Factors Associated With Psychological Readiness to Return to Sport After Anterior Cruciate Ligament Reconstruction Surgery

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Abstract

Background:

Anterior cruciate ligament (ACL) injury has a significant psychological effect, and a negative psychological state is a commonly cited reason for a reduction or cessation of sports participation after ACL reconstruction (ACLR) surgery.

Purpose:

To identify factors that contribute to an athlete’s psychological readiness to return to sport (RTS) after ACLR.

Study Design:

Cross-sectional study; Level of evidence, 3.

Methods:

A cohort of 635 athletes (389 male, 246 female) who underwent ACLR and had been cleared to RTS completed the Anterior Cruciate Ligament–Return to Sport After Injury (ACL-RSI) scale at an average 12 months (range, 11-24 months) after surgery. Demographics (age, sex), sporting outcomes (preinjury frequency), surgical timing (injury to surgery interval), clinical factors (laxity), functional measures (single-limb hop symmetry), and symptoms of pain and function (International Knee Documentation Committee subjective) were also taken, and univariate and multiple regression models were used to determine the association between these and the psychological readiness of the athlete to RTS (ACL-RSI scores). Data for the entire cohort were initially analyzed; then, patients were grouped according to whether they had returned to competitive sport, and the analysis repeated for each group (return/nonreturn).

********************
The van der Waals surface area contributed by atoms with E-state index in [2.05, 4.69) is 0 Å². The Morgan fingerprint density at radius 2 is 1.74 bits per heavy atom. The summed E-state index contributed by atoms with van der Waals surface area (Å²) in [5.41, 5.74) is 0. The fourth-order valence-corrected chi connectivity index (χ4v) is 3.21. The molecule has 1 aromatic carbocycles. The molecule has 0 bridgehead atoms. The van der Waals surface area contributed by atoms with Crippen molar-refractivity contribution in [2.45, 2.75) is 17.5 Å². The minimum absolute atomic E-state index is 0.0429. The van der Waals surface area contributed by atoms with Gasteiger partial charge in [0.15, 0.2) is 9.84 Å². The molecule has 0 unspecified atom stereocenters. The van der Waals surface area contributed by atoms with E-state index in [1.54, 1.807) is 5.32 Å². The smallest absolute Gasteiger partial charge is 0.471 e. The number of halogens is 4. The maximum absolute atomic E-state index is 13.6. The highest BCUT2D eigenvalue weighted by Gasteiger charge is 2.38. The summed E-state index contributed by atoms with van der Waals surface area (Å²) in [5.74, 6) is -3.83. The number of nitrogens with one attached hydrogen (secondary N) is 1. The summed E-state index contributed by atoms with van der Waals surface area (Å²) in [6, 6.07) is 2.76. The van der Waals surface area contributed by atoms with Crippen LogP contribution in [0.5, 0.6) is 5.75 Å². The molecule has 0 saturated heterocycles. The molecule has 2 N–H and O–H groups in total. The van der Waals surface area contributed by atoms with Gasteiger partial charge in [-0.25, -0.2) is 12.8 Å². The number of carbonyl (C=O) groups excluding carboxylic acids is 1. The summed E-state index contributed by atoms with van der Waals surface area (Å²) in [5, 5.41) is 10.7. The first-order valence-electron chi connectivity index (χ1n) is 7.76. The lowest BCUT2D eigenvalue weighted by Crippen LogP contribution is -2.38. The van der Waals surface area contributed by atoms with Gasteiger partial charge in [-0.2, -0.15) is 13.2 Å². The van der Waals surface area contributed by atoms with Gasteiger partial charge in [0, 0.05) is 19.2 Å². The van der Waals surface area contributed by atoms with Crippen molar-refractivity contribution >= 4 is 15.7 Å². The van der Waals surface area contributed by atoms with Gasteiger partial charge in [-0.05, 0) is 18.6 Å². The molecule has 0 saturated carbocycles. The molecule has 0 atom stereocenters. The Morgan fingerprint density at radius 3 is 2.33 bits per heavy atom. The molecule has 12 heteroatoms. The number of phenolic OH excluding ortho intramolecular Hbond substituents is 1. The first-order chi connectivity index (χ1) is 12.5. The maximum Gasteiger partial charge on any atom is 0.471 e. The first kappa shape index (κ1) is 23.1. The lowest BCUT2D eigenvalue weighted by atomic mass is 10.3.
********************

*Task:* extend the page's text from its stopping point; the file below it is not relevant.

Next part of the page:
Results:

Univariate analysis for the entire group showed that all of the following had a positive effect on psychological readiness: male sex (β = 5.8; 95% CI, 2-10), younger age (β = −0.2; 95% CI, –0.4 to 0.01), a shorter interval between injury and surgery (β = −0.1; 95% CI, −0.1 to −0.02), a higher frequency of preinjury sport participation (β = 5.4; 95% CI, 2-9), greater limb symmetry (β = 0.5; 95% CI, 0.3-0.6), and higher subjective knee scores (β = 1.3; 95% CI, 1.1-1.4). In the multivariate model, subjective knee scores and age significantly accounted for 37% of the variance in psychological readiness (r2 = 0.37, P < .0001). The only difference between the groups who had and had not returned to sport was that female sex was a significant contributor for the nonreturn group.

Conclusion:

Self-reported symptoms and function were most associated with psychological readiness to RTS after ACLR surgery. Male patients who participated frequently in sport before ACL injury had higher psychological readiness. Conversely, female patients had a more negative outlook and may therefore benefit more from interventions designed to facilitate a smooth transition back to sport.

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